The purpose of the phase splitter stage is to produce two identical phase inverted output signals from the input signal. The two phase inverted signals are then passed to the push-pull power stage.

The most common schemas are the paraphase phase splitter, the long-tailed pair phase splitter, and the concertina phase splitter. For simplicity, here we will discuss the concertina phase splitter only. Despite its simplicity, a well-designed concertina phase splitter stage offers very high quality. Its only drawbacks might be that, as we will see later, it does not produce any gain on the input signal.

### 4.2.1    Concertina phase splitter

The basic schema of a concertina, or cathodyne, phase splitter is given in Figure 25. Two resistors of exactly the same resistance Ra=Rk are connected, respectively, from the high-tension V+ to the anode, and from the cathode to the ground. In this way, the two resistors, along with the vacuum tube internal resistance, form a voltage divider. When grid voltage increases, the resistance offered by the vacuum tube decreases. When the vacuum tube resistance decreases, the voltage at the anode decrease and the voltage at the cathode increases of exactly the same amount, provided the two resistors are perfectly matched. Similarly, when the grid voltage decreases, the anode and the cathode voltages, respectively increase and decrease of exactly the same amount. Consequently, two phase-inverted signals of exactly the same amplitude are taken at the anode and the cathode of the vacuum tube. These two signals are passed to the push-pull vacuum tubes of the next stage. Figure 25: Basic schema of a Concertina phase splitter.The concertina phase splitter uses two resistors of the same resistance Rk=Ra connected to the anode and to the cathode of a vacuum tube. Voltage variations of at the anode and at the cathode of the vacuum tube, due to a signal applied to the grid, are of the same amplitude and have inverted phases. A voltage divider, built with appropriate values of R1 and R2, is used to provide the gird with the correct bias voltage. The coupling capacitor Cc is used to isolate the previous stage from the bias voltage applied to the grid.

The grid bias voltage should be, as usual, negative with respect to the cathode voltage. In this configuration, the cathode voltage is higher than ground due to the effect of the cathode resistor Rk. Therefore, the voltage Vg should be lower, than the cathode voltage, of an amount equal to the wanted bias voltage. Bias voltage to the vacuum tube grid can be obtained using a voltage divider composed of the resistors R1 and R2.

 Example 9: Biasing the Concertina phase splitter Let Ib be the wanted bias current. The quiescent cathode voltage is Vk=Rk×Ib. Suppose we want a bias current Ib of 1 mA, corresponding to the red spot in Figure 26, and that the cathode resistance Rk is 100K Ohm. The cathode voltage is Vk=100K Ohm × 1 mA= 100V. Given that Ra is equal to Rk, the voltage drop, produced by the anode resistor, is also 100V and the anode voltage is Va=380V-100V=280V. Consequently, the anode to cathode voltage is Va– Vk=280V-100V=180V. According to Figure 26, the bias voltage applied to the grid should be approximatively 1.4V below the cathode voltage. This corresponds to 100V-1.4V=98.6V from ground. To compute the correct values for R1 and R2 we can use the voltage divider equation:  . Suppose high-tension V+ is 380V, the ratio between the two resistors must be (380V/98,6V)-1≈ 2,85. Here large values have to be used, to avoid dissipating too much power. For example, R1=1,2M Ohm and R2=560K Ohm are values that give a ratio very close to what we need.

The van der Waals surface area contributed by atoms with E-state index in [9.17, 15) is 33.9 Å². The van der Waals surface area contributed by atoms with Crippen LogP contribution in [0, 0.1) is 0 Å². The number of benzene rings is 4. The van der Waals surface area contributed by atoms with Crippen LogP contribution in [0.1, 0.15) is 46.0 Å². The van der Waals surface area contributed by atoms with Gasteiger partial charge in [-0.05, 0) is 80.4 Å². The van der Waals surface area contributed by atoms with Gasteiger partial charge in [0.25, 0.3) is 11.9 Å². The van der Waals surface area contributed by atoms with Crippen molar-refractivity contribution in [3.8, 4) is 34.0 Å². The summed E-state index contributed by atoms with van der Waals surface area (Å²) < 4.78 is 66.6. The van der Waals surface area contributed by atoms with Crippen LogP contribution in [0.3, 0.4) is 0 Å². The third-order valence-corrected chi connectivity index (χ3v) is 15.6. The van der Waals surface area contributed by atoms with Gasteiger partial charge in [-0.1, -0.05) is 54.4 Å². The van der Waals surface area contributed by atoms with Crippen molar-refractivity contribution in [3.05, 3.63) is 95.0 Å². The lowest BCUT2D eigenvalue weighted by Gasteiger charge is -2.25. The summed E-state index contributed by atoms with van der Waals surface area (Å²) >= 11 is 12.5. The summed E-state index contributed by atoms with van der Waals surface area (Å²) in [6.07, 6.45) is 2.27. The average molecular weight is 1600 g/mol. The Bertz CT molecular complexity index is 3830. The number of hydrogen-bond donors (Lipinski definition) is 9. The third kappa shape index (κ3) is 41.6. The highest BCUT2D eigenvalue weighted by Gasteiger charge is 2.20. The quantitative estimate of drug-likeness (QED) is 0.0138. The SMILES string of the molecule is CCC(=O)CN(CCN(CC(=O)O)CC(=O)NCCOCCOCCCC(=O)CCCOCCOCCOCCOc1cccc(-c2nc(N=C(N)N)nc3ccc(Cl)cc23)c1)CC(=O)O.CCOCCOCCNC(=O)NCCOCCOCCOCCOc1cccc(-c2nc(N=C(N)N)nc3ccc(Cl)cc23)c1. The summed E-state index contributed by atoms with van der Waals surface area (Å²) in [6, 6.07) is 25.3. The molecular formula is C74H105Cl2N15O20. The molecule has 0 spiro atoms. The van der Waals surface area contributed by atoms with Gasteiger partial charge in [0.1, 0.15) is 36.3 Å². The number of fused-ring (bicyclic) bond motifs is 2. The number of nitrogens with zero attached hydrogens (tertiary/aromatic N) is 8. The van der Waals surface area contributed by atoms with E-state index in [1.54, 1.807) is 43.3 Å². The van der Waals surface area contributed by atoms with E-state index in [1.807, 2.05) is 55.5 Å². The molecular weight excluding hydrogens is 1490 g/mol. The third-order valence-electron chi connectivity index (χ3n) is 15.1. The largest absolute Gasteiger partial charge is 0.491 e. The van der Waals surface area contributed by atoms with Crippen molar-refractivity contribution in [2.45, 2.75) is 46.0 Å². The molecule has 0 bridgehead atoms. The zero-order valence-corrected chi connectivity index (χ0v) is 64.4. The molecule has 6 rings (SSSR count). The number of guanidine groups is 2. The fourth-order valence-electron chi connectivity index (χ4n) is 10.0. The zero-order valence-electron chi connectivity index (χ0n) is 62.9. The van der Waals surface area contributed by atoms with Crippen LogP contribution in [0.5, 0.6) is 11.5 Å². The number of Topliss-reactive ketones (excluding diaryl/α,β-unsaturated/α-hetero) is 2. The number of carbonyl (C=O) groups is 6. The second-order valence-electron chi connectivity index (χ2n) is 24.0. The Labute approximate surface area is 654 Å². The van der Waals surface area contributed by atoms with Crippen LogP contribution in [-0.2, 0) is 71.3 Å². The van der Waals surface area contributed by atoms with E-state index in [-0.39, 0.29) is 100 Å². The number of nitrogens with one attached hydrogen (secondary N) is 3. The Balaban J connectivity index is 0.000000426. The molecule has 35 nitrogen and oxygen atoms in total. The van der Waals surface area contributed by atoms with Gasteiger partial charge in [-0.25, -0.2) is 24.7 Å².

The grid stopper resistor Rg has the purpose of blocking very high frequencies and parasitic oscillations, by creating a low-pass filter together with the internal vacuum tube capacitance, due to the Miller effect, as already discussed in Section 4.1.1. The grid stopper resistor must be soldered directly on the pin of the vacuum tube socket. For instance, values around 47K Ohm are generally used for vacuum tubes like the 12AX7.

The coupling capacitor Cc isolates previous stage from the bias voltage applied to the grid. The coupling capacitor together with R1 and R2, seen as parallel resistors when handling an AC signal, form a high-pass filter. Cc has to be chosen according to the wanted low cut-off frequency.

 Example 10: Inter-stage coupling capacitor in a concertina phase splitter Suppose R1=1,2M Ohm, R2=560K Ohm, and we want a cut-off frequency at 7 Hz, given that R1 and R2 in parallel are R=382K Ohm, we have:  ### 4.2.2    DC and AC loadline of a concertina Figure 26: DC and AC loadline of a concertina phase splitter.The concertina phase splitter has two loadlines. The DC loadline has to be considered when the vacuum tube is in a quiescent state. In this case, just the anode and cathode resistors contribute to the overall load seen by the vacuum tube. When a signal is applied to the grid, the signals at the anode and cathode of the vacuum tube go through the coupling capacitors Ccp and from these to the grid leak resistors of the power stage, which are now parallel to the anode and cathode resistors. The total load seen by the vacuum tube is reduced and the AC loadline has to be considered in this case.
 Example 11: DC and AC loadlines in a concertina phase splitter Suppose that Ra=Rk=100K Ohm, that the two grid leaks of the power stage are Rl=180K Ohm, and that the high-tension is V+=380V. The total DC load is 200K Ohm and produces the DC loadline depicted by the red line in Figure 26. The AC load seen, respectively at the anode and at the cathode, is the result of 100K Ohm in parallel with 180K Ohm, which is approximately 64K Ohm. The total AC load in this case is 128K Ohm, which gives the green AC loadline in Figure 26. .